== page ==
And now we come to the elephant in the room: the “N word." At first, when the movie goes into the first act, the word seems to be used sparingly for effect, which works to a great extent. However, Tarantino decides to lay moderation to bed and goes bananas with the word, easily using it 20 times in a row for one particular scene. I’m not an expert in 19th century customs in conversation, but in this film, it seems excessive to the point making the word lose all it's impact and meaning when it's said more as a common pronoun than an insult. Fortunately, most of Tarantino’s dialog still carries that same wit and charm all Tarantino films are branded with and it’s especially prevalent in this film. Scenes of knee-slapping hilarity are placed right next to slowly building moments of tension and dread; this, however, causes a problem. Tarantino can’t seem to pick a tone to take for the film as he indecisively flips back and forth between serious gravitas, action-comedy trappings, and goofy cartoonish violence. While the famed director/writer has an ear for music, there are one or two selections in the film that don’t seem to gel well with the scene and the tone established for it. There are scenes of sweeping cinematic beauty of nature as Robert Richardson returns as the cinematographer that capture the natural splendor of America from snow-covered plains teeming with elk and buffalo to gloriously green tended plantations that seemingly stretch on for miles.
Although the late editor Sally Menke did exceptional work with Tarantino, Fred Raskin has risen to the challenge providing the movie with an energetic pace that occasionally fits the chaotic tone of this interpretation of the Wild West. Tarantino also keeps some other of his cinematic trappings alive as Django Unchained is an excessively violent, foul-mouthed look at the darker sides of humanity, so those who are uneasy around the more negative aspects of stories may want to look elsewhere for their cinematic enjoyment. Thankfully, Tarantino and company don’t overrun the film with actor or movie name dropping moments that only seemed to showcase how much the director/writer knows about pop culture. In comparison to the rest of Tarantino’s filmography, Django Unchained proves itself far less morally confronting than expected. Inglourious Basterds questioned the role of vengeance and micro-versus-macro levels of sympathy in a war, but Django is not burdened with that type of thematic content, merely saying that slavery was bad and the people behind it treated their slaves as sub-human; it’s a point I agree with, but it just seems like a hot button point-of-view that won’t exactly get people talking about after the credits role.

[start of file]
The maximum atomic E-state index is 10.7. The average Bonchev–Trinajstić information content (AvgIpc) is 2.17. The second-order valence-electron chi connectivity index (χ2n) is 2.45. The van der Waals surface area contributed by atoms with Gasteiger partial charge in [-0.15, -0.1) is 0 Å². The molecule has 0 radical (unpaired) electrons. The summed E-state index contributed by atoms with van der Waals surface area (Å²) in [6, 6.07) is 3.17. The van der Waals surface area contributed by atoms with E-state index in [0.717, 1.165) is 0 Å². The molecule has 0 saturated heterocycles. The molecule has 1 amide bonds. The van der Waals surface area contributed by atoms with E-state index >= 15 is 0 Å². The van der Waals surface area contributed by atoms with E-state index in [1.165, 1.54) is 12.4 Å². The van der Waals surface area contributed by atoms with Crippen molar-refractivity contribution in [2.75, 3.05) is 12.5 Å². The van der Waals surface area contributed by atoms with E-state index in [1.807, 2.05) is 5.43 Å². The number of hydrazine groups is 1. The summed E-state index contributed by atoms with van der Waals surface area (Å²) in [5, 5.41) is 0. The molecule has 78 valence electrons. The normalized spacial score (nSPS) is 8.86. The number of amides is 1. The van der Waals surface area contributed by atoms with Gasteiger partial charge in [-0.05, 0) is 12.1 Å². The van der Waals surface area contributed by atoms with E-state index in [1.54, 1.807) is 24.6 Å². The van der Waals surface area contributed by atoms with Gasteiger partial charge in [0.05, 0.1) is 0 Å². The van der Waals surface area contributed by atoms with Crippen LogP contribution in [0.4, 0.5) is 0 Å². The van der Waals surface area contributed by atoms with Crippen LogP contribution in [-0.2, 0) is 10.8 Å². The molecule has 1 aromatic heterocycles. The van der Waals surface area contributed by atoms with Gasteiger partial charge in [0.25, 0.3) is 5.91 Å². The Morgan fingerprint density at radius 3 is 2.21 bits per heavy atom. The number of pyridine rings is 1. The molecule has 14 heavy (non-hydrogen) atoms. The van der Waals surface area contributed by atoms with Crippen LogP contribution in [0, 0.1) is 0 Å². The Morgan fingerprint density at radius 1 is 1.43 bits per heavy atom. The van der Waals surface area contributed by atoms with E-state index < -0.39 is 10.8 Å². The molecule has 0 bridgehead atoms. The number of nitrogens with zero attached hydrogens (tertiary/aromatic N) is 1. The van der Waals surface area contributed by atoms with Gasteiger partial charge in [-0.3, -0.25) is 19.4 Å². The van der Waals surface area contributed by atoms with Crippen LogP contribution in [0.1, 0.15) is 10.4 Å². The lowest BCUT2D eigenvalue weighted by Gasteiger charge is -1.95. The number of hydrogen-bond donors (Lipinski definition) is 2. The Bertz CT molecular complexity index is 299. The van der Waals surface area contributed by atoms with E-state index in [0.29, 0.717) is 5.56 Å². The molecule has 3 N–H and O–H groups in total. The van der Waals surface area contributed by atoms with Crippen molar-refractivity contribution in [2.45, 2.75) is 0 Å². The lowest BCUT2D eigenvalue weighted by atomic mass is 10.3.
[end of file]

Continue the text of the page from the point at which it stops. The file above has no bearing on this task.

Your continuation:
Django Unchained is a film that’s both the best and worst of Tarantino’s style. When it’s great, it’s terrific. When it’s bad, oh…it’s bad. Great acting and dialog is marred by questionable choices in story structure, character development, and an inconsistent tone, making it a moderately enjoyable movie that could have been Tarantino’s best work to date. One can’t help but think of the possibilities Tarantino SHOULD have done with this material.